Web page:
In January, heifers were assigned to be normally weaned at 8 to 9 months of age in July, or early weaned in January and: (1) limit fed a high-concentrate diet in drylot for 180 days; or (2) limit fed a high-concentrate diet in drylot for 90 days, then grazed on bahiagrass pastures until day 180. Then, heifers were managed similarly from July to end of the breeding season in early February. Early-weaned heifers limit-fed a high-concentrate diet for 90 days in drylot had similar growth performance than normally-weaned heifers. Interestingly, 80% of heifers that were limit-fed a high-concentrate diet in drylot for 90 days achieved puberty at the start of the breeding season, but only 40% of normally-weaned heifers achieved puberty at the start of the breeding season. This response indicates that early puberty attainment may be achieved if heifers are exposed to high-concentrate diets at young ages (approximately 70 days of age).

STUDY #3 – Should I mix cottonseed meal with Sugarcane molasses in a slurry form, or offer them separately to beef heifers? The Professional Animal Scientist 32(2016):302–308
Sugarcane molasses is a by-product of the sugarcane industry typically used as an energy source for grazing beef cattle in Florida. Commercially available molasses-based liquid supplements usually rely on urea to increase protein concentrations. However, adding cottonseed meal to a sugarcane molasses–urea mixture has been shown to improve growth performance of younger cows compared to those supplemented with molasses–urea supplement. Currently, the mixing of dry feeds with molasses in a beef cattle operation is performed manually or through relatively expensive equipment that is not widely available. Providing sugarcane molasses and natural protein feed sources separately could further decrease labor and feed costs. Recently, beef heifers were fed cottonseed meal manually mixed with sugarcane molasses in a slurry form (SLU) or fed cottonseed meal and molasses in separate bunks (SEP); 70 lb of sugarcane molasses and 14 lb of cottonseed meal were delivered twice weekly (Tuesdays and Fridays) for 70 days.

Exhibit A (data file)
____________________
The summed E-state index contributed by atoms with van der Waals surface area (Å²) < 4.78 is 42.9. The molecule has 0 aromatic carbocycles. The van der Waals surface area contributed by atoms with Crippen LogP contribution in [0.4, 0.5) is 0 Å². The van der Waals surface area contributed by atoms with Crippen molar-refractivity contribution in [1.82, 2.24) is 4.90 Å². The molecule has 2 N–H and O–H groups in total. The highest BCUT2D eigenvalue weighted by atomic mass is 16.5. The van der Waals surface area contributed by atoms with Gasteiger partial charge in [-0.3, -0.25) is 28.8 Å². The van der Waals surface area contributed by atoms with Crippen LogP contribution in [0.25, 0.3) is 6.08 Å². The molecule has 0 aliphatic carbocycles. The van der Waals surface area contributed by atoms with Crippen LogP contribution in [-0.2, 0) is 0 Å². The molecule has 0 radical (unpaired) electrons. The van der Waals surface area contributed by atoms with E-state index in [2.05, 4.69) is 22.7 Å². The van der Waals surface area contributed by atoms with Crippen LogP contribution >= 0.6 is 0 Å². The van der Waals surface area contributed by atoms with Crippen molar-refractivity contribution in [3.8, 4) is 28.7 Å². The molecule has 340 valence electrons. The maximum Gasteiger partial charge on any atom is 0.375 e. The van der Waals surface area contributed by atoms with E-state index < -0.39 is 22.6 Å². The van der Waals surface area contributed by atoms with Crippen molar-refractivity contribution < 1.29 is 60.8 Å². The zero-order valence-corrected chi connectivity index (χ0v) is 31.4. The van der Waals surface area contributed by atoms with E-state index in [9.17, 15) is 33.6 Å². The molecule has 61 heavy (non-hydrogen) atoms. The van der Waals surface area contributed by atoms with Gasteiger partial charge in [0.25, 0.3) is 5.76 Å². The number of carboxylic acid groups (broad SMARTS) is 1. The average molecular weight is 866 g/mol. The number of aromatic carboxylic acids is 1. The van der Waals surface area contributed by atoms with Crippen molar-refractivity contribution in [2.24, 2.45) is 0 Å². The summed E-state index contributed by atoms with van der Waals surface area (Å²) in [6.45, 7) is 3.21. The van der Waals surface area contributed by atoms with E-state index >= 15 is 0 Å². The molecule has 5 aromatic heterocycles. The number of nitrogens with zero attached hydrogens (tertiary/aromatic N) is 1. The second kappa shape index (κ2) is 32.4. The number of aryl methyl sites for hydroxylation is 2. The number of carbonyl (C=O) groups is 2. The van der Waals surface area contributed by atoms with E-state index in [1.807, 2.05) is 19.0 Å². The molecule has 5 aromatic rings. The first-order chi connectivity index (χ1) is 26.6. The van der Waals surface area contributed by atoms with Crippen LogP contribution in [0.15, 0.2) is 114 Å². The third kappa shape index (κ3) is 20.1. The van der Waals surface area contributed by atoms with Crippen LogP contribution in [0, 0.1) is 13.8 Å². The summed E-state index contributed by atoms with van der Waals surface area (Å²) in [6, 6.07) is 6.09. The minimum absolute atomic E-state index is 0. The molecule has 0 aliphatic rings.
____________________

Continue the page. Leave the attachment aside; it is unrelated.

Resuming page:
Average daily gain of heifers did not differ between feeding treatments (0.37 vs. 0.35 lb/day for SLU and SEP heifers respectively). However, 19% of heifers supplemented with molasses and cottonseed meal in a slurry form achieved puberty at the start of breeding season compared to only 8% of heifers fed molasses and cottonseed meal separately. This negative impact on puberty can likely be attributed to a faster consumption of cottonseed meal by heifers when fed cottonseed meal and molasses separately leading to different and more variable energy metabolism and impairing puberty achievement. However, overall pregnancy rates and calving distribution did not differ between treatments. This demonstrates that cottonseed meal and molasses could be offered separately rather than in a slurry form without affecting growth and reproductive performance of grazing replacement beef heifers. By providing cottonseed meal and molasses separately, cow-calf operations should be able to reduce labor and further lower feed costs, leading to greater profitability compared with providing cottonseed meal and molasses in a slurry form.

You are invited to join us by webinar on November 28, at noon, when Philipe will present the information covered in this Ona Report and he will be available for questions. To participate this webinar you simply need to register online here: https://attendee.gotowebinar.com/register/7496424475530968324.  If you are nearby, you are also welcome to attend the presentation in person. Join us at the Center in the Grazinglands Education Building.